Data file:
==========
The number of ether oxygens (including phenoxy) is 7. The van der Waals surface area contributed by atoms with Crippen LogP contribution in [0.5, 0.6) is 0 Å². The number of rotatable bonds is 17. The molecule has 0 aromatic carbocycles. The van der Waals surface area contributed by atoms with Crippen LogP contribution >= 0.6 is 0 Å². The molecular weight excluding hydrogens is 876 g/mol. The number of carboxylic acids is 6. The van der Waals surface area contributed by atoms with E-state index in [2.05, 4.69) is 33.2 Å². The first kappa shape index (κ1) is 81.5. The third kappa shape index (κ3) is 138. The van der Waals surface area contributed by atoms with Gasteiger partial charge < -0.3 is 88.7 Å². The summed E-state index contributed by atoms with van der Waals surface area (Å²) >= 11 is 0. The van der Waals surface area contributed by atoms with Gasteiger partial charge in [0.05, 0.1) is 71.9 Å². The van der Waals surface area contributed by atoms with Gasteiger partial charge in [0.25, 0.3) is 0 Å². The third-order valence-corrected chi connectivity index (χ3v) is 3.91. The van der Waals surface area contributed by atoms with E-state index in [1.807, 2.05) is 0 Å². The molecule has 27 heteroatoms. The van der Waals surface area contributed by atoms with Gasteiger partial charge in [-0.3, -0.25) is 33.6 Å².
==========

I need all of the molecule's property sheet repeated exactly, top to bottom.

The number of ether oxygens (including phenoxy) is 7. The van der Waals surface area contributed by atoms with Crippen LogP contribution in [0.5, 0.6) is 0 Å². The number of rotatable bonds is 17. The molecule has 0 aromatic carbocycles. The van der Waals surface area contributed by atoms with Crippen LogP contribution >= 0.6 is 0 Å². The molecular weight excluding hydrogens is 876 g/mol. The number of carboxylic acids is 6. The van der Waals surface area contributed by atoms with E-state index in [2.05, 4.69) is 33.2 Å². The first kappa shape index (κ1) is 81.5. The third kappa shape index (κ3) is 138. The van der Waals surface area contributed by atoms with Gasteiger partial charge < -0.3 is 88.7 Å². The summed E-state index contributed by atoms with van der Waals surface area (Å²) >= 11 is 0. The van der Waals surface area contributed by atoms with Gasteiger partial charge in [0.05, 0.1) is 71.9 Å². The van der Waals surface area contributed by atoms with Gasteiger partial charge in [0.25, 0.3) is 0 Å². The third-order valence-corrected chi connectivity index (χ3v) is 3.91. The van der Waals surface area contributed by atoms with E-state index in [1.807, 2.05) is 0 Å². The molecule has 27 heteroatoms. The van der Waals surface area contributed by atoms with Gasteiger partial charge in [-0.3, -0.25) is 33.6 Å².